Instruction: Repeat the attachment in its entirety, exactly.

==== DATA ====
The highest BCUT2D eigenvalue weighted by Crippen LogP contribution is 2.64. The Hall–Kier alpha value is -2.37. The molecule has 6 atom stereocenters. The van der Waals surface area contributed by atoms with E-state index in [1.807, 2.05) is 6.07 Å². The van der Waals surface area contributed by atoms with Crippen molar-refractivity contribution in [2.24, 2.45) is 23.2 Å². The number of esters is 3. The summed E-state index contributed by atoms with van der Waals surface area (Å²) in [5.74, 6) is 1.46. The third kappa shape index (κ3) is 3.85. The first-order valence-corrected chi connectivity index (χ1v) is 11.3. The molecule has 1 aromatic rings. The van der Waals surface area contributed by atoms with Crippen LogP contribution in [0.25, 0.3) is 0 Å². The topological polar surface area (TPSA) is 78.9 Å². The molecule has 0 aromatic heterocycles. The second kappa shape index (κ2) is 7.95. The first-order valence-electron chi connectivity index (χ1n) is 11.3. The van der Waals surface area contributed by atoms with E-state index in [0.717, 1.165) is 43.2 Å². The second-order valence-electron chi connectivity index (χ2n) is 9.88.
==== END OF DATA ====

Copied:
The highest BCUT2D eigenvalue weighted by Crippen LogP contribution is 2.64. The Hall–Kier alpha value is -2.37. The molecule has 6 atom stereocenters. The van der Waals surface area contributed by atoms with E-state index in [1.807, 2.05) is 6.07 Å². The van der Waals surface area contributed by atoms with Crippen molar-refractivity contribution in [2.24, 2.45) is 23.2 Å². The number of esters is 3. The summed E-state index contributed by atoms with van der Waals surface area (Å²) in [5.74, 6) is 1.46. The third kappa shape index (κ3) is 3.85. The first-order valence-corrected chi connectivity index (χ1v) is 11.3. The molecule has 1 aromatic rings. The van der Waals surface area contributed by atoms with Crippen LogP contribution in [0.25, 0.3) is 0 Å². The topological polar surface area (TPSA) is 78.9 Å². The molecule has 0 aromatic heterocycles. The second kappa shape index (κ2) is 7.95. The first-order valence-electron chi connectivity index (χ1n) is 11.3. The van der Waals surface area contributed by atoms with E-state index in [0.717, 1.165) is 43.2 Å². The second-order valence-electron chi connectivity index (χ2n) is 9.88.